The fish are plentiful out there, so now is the right time to take a stroll out in the Gulf for a few snapper.Although the season for red snapper recently closed, there are still many other species of snapper in the Gulf that are just an hour or so out in our own backyard.
They are pretty thick on any ledges or wrecks 160 feet or deeper in our area, so be prepared for a pretty good run if you want to tangle with one of these guys, particularly if you decide to go up against red snapper. Just make sure to catch them and release them gently, as the season ended in mid-June. Make sure to study the weather patterns carefully and check all of your gear and electronics before leaving the dock. Also, it's always a good idea to tell someone else where you think you will be and how long you plan on being out.
I usually use regular stand up grouper tackle for redsnapper. Sixty to 80-pound mainline, 80- to 100-pound leader, and a 7/0 or an 8/0 circle hook. Weight will of course depend on the current conditions that day. Red snapper will definitely eat dead and frozen bait, but I still prefer extremely large live pinfish over just about anything else.
The feeling of dropping a big live pinfish right into a huge school of these big red snapper is one that you don't forget easily! You slowly drop the bait down in the water column watching it disappear into the deep, then just before the bait reaches anywhere near the school you feel that bait fluttering, the rod begins to bounce and hop as the bait digs harder and harder; next is that unmistakable "thump" that pulses up the line as the snapper devours your bait and almost puts you to your knees! These fish hit like an absolute freight train when they reach 20 pounds or more and will test anglers of any and all skill levels.
Most of the red snapper you find are 10- 20 pounds in our area of the Gulf, but every so often you can find a school of 30-40 pound bruisers that are just as amazing as it gets. I have stumbled upon these fish in schools of more than 200 fish all in the 30-40 pound range and will never forget it! Once you get on a school of these prized fish I know you will be hooked and going back again and again. When you do, save a fillet (as long as they are in season) for this breakfast recipe to fuel your fire for the next deepwater snapper adventure you take!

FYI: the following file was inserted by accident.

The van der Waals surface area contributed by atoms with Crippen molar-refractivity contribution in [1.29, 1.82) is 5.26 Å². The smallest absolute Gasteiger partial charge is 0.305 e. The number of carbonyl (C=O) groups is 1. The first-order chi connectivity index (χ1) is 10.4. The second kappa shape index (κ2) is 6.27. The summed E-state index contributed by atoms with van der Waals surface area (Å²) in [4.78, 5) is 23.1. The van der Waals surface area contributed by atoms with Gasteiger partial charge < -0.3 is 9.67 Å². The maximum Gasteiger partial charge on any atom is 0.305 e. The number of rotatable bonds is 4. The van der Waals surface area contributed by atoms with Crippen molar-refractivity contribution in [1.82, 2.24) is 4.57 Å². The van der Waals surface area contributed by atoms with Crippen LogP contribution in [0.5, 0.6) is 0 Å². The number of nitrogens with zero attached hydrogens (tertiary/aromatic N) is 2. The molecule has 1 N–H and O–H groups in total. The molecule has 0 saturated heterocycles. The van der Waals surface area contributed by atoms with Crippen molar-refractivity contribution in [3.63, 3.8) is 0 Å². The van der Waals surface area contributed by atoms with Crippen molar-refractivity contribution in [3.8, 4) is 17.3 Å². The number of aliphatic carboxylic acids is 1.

Pan seared snapper Benedict with mango and habanero honey
For the fish:
Snapper cut into 4-ounce pieces
Coarse sea or kosher salt
Coarse ground black pepper
Crushed red pepper
Good quality paprikaPat snapper fillets dry and season to your liking with the listed spices above. Next, preheat a sauté pan to medium heat and drizzle with about 2 tablespoons of olive oil. Placethe snapper fillets in the pan and cook three to four minutes a side. When you flip the fillets over, wait about 2 minutes and then add 2 tablespoons of butter and lightly spoon over the fish for another 2 minutes or so. Set aside to rest for three to five minutes.
For the mango and habanero honey:
2 honey mangos
¼ piece of habanero pepper
½ cup honey
½ fresh lemon (squeezed)
¾ cup water
Peel and dice the mangos, and place them in a small saucepan. Next add the habanero piece, lemon juice, the honey and the water and let this mixture simmer on low heat for about an hour or so. Last, puree the sauce while still hot and strain through a fine meshed strainer. Set aside for later use (if it's too thick, add a touch of water as you puree).
For the hollandaise sauce:
1 Tbsp. chopped shallot
Pinch of fresh tarragon
Pinch cracked black pepper
Pinch sea or kosher salt
2 ounces white wine or champagne vinegar
14 ounces melted (warmed up at 130-140 degrees) clarified butter
2 ounces water (if needed)
1 tsp. fresh squeezed lemon juice
5 egg yolks
This sauce can be a bit tricky, but a few tries and you will have it down like the best chefs! First, start by adding the first five ingredients and reducing them till at least half the liquid has evaporated. Next, have the egg yolks in a stainless steel mixing bowl over a pan of simmering water. Strain the vinegar reduction and the lemon juice into the egg yolks and whip rapidly over the lightly simmering water. Once this mixture begins to froth and starts to thicken,begin to add the clarified butter a little at a time! Be careful not to "scramble" the egg mixture; whisk, add, whisk, add, until you have a velvety smooth fairly thick butter sauce and set aside. You can add a touch of the water mentioned above at this point if needed. Just whisk rapidly as you add the water to thin it down a bit and place in a warm area till needed.
We chose to serve this over a toasted slice of baguette with butter and Parmesan cheese. Topped that with our favorite bacon, a little arugula, a medium poached egg and we were running into each other trying to get seconds! The sweetness and little bit of heatfrom the honey, combined with the smooth rich hollandaise just really tops this dish off like no other! I hope you enjoy and get out to catch the flavor of Southwest Florida!
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Seth and Astrid Hayes run Snookin 'N Cookin, a Naples-based fishing charter company that also offers private dinners and parties. They can be reached at either (239) 994-1593, (239) 994-3253, via e-mail at firstname.lastname@example.org, or online at www.snookinncookin.com.